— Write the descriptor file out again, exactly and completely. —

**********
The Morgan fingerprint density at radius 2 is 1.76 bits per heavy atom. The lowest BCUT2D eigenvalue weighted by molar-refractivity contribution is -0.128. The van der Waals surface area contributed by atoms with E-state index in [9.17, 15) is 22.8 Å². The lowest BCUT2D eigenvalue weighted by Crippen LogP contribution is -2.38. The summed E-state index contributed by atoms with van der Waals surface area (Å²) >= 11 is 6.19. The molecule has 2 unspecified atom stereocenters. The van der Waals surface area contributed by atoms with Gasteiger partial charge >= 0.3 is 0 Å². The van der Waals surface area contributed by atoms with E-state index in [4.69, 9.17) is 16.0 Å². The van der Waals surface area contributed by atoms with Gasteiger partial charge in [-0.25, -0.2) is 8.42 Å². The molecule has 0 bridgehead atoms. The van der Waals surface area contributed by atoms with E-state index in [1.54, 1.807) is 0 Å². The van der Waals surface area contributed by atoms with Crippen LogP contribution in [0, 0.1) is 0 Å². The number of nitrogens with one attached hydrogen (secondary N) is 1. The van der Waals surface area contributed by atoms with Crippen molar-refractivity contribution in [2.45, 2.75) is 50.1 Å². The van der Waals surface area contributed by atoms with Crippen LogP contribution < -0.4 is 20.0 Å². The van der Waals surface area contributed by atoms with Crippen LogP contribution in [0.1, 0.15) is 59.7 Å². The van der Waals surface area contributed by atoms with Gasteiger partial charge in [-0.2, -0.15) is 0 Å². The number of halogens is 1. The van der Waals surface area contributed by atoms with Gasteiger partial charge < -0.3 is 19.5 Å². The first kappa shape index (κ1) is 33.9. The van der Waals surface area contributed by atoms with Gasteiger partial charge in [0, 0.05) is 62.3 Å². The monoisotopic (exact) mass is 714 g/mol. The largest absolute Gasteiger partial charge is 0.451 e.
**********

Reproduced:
The Morgan fingerprint density at radius 2 is 1.76 bits per heavy atom. The lowest BCUT2D eigenvalue weighted by molar-refractivity contribution is -0.128. The van der Waals surface area contributed by atoms with E-state index in [9.17, 15) is 22.8 Å². The lowest BCUT2D eigenvalue weighted by Crippen LogP contribution is -2.38. The summed E-state index contributed by atoms with van der Waals surface area (Å²) >= 11 is 6.19. The molecule has 2 unspecified atom stereocenters. The van der Waals surface area contributed by atoms with Gasteiger partial charge >= 0.3 is 0 Å². The van der Waals surface area contributed by atoms with E-state index in [4.69, 9.17) is 16.0 Å². The van der Waals surface area contributed by atoms with Gasteiger partial charge in [-0.25, -0.2) is 8.42 Å². The molecule has 0 bridgehead atoms. The van der Waals surface area contributed by atoms with E-state index in [1.54, 1.807) is 0 Å². The van der Waals surface area contributed by atoms with Crippen LogP contribution in [0, 0.1) is 0 Å². The number of nitrogens with one attached hydrogen (secondary N) is 1. The van der Waals surface area contributed by atoms with Crippen molar-refractivity contribution in [2.45, 2.75) is 50.1 Å². The van der Waals surface area contributed by atoms with Crippen LogP contribution < -0.4 is 20.0 Å². The van der Waals surface area contributed by atoms with Crippen LogP contribution in [0.1, 0.15) is 59.7 Å². The van der Waals surface area contributed by atoms with Gasteiger partial charge in [-0.2, -0.15) is 0 Å². The number of halogens is 1. The van der Waals surface area contributed by atoms with Gasteiger partial charge < -0.3 is 19.5 Å². The first kappa shape index (κ1) is 33.9. The van der Waals surface area contributed by atoms with Gasteiger partial charge in [0, 0.05) is 62.3 Å². The monoisotopic (exact) mass is 714 g/mol. The largest absolute Gasteiger partial charge is 0.451 e.